U.S. Shale Forcing Gazprom to Lower Gas Export Price by 2016

By Ben Priddy, April 25, 2013

WEB EXCLUSIVE, Moscow. Russia's Ministry of Economic Development released a report this month predicting that competition from North American shale gas exports will force Gazprom to lower its export prices by 2016. The report, issued April 12, outlines scenarios for Russian socio-economic development over a three year period. In remarks on April 24, Economic Development Minister Andrey Belousov stated that crude oil prices will also likely fall to $90-95 per barrel in 2016-2017, according to Russian news outlet Prime. However, rising competition on the global gas market between Russia, the United States, and countries of the Middle East will have the greatest midterm impact on Russia's energy industry, according to the ministry's report.

Gazprom's current export prices to "far abroad" markets (markets outside of the former Soviet Union) are "inadequate," the report says, and the Russian company must take into account the relative cost of gas in foreign markets, particularly the cost of cheap U.S. gas.

According to the Ministry of Economic Development's outlook, prices for Russian gas in Europe will gradually decline to $329 per 1,000 cubic meters by 2016. Currently, the average price of Gazprom gas in Europe is $399.9 per 1,000 cubic meters, according to the report. By comparison, the Henry Hub spot price for natural gas in the United States is $157 per 1,000 cubic meters and the UK's National Balancing Point spot price is $363 per 1,000 cubic meters, Russian newspaper RBC Daily reports.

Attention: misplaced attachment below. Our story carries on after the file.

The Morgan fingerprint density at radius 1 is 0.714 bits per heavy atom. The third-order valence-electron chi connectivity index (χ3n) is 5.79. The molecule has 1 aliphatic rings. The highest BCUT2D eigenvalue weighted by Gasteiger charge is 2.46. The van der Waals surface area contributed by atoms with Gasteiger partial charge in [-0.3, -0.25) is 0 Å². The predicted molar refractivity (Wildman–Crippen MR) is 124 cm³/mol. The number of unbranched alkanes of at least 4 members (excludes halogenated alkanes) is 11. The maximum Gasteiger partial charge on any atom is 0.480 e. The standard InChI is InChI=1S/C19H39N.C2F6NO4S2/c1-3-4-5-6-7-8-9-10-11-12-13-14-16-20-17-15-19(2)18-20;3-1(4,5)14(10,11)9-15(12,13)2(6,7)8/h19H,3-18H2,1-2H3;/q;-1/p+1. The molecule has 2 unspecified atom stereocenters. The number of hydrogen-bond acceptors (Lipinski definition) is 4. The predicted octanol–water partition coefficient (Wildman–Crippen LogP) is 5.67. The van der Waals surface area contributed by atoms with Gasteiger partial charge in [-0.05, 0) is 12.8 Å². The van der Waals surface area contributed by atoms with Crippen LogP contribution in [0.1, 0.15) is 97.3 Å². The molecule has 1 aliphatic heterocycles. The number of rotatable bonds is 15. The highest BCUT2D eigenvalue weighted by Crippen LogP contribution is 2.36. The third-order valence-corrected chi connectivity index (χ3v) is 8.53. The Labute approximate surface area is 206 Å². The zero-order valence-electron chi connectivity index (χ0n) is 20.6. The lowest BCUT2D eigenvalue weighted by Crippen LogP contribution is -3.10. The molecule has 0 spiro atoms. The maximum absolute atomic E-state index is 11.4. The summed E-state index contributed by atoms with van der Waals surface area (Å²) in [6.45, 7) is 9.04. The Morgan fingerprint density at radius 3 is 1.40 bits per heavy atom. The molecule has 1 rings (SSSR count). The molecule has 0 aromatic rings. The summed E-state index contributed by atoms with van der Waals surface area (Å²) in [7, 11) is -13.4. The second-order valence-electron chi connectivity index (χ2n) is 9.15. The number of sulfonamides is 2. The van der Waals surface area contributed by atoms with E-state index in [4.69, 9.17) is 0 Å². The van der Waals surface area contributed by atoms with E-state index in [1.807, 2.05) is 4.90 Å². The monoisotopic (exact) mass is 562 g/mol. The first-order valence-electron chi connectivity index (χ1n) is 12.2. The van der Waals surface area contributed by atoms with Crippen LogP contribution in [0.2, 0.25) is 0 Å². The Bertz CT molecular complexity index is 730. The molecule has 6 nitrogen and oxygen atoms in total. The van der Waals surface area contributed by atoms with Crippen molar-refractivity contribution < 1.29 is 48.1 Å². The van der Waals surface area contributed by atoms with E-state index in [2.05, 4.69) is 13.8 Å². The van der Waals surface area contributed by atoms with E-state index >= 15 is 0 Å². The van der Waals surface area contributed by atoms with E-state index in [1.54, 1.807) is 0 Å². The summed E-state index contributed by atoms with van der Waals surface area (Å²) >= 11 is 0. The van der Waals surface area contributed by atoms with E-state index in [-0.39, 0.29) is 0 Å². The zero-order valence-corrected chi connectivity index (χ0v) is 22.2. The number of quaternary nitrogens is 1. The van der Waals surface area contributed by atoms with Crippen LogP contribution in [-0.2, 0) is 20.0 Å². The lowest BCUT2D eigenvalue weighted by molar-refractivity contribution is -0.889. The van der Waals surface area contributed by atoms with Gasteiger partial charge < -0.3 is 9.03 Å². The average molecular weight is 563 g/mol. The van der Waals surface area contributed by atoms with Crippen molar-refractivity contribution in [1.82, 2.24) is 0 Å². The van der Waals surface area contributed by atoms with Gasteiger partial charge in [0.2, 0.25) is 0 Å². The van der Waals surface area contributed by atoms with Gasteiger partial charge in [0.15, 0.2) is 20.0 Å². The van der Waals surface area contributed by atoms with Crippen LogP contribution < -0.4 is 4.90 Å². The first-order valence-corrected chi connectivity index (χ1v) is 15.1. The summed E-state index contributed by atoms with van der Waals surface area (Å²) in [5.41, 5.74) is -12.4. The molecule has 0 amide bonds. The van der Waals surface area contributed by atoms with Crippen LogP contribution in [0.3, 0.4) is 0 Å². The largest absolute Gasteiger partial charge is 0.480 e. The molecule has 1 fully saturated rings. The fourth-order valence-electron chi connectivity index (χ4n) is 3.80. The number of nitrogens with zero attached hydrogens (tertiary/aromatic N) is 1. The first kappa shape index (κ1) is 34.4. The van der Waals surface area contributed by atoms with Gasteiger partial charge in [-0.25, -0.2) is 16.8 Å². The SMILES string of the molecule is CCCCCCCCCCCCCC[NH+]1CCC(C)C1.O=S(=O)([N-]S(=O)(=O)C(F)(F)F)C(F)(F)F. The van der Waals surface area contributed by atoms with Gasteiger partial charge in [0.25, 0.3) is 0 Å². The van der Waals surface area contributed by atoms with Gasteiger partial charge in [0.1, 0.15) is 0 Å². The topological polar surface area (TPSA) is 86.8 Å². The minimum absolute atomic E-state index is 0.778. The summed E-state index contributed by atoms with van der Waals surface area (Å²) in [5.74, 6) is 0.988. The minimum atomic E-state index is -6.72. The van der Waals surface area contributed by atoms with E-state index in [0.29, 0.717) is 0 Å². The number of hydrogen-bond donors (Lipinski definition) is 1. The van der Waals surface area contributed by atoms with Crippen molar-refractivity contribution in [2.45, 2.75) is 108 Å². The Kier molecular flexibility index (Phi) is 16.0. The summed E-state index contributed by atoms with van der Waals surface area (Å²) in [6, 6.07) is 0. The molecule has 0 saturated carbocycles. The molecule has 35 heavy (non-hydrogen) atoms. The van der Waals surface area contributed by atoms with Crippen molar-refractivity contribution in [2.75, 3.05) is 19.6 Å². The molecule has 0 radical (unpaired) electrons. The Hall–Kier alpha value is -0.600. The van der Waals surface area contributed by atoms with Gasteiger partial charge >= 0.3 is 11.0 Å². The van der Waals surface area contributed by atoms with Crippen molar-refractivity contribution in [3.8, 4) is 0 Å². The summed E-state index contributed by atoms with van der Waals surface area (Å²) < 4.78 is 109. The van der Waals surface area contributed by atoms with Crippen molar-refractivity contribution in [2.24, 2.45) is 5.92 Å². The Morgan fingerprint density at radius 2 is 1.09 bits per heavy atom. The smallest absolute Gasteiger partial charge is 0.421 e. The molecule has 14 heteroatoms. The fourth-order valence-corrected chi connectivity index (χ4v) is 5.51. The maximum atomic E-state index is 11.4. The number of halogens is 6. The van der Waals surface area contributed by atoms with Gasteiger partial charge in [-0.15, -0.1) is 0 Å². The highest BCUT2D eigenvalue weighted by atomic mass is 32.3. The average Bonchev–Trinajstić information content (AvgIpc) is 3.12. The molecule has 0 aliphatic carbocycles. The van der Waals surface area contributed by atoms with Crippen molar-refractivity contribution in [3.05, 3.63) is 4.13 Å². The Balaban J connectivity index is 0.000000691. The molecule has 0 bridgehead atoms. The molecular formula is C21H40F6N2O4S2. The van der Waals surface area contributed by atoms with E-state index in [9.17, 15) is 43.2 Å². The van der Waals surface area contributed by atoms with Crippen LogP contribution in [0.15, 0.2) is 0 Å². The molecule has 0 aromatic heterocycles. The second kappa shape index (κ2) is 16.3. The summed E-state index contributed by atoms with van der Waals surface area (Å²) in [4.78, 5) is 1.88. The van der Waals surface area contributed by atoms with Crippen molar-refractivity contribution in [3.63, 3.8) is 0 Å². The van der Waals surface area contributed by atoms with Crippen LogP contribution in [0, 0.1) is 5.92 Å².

Russia's Ministry of Economic Development expects average gas prices in Gazprom's export markets to reach a peak of $411 per 1,000 cubic meters by 2014. However, starting in 2015 the ministry predicts that the cost of producing unconventional gas in the U.S. and elsewhere will decline and production volumes will increase. As a result, the Russian company will have to compromise on its pricing schemes in order to remain competitive, according to ministry's recent report.

The United States has experienced a gradual decline in gas imports since 2011 due to rapidly rising shale gas production. Last year, gas imports from Canada and Norway comprised only 5 to 6 percent of total U.S. consumption, according to data from the U.S. Energy Information Agency (EIA), also cited in the Russian ministry's report. According to the EIA, overall global gas demand will grow by 9 percent by 2016. However, economies in East Asia are expected to experience even higher growth. China alone is expected to average a 10 percent increase in gas demand each year to 2016. In addition, the EIA predicts that China and India will account for more than 25 percent of global gas demand growth during this period.

As a result, the Russian ministry writes that competition between Russia, the United States, and gas producers in the Middle East over access to Asian energy markets in particular will increase rapidly. The race for new global LNG capacity to supply Asia is already heating up. Several U.S. LNG export licenses are awaiting government approval, while South Korea's KOGAS already signed a supply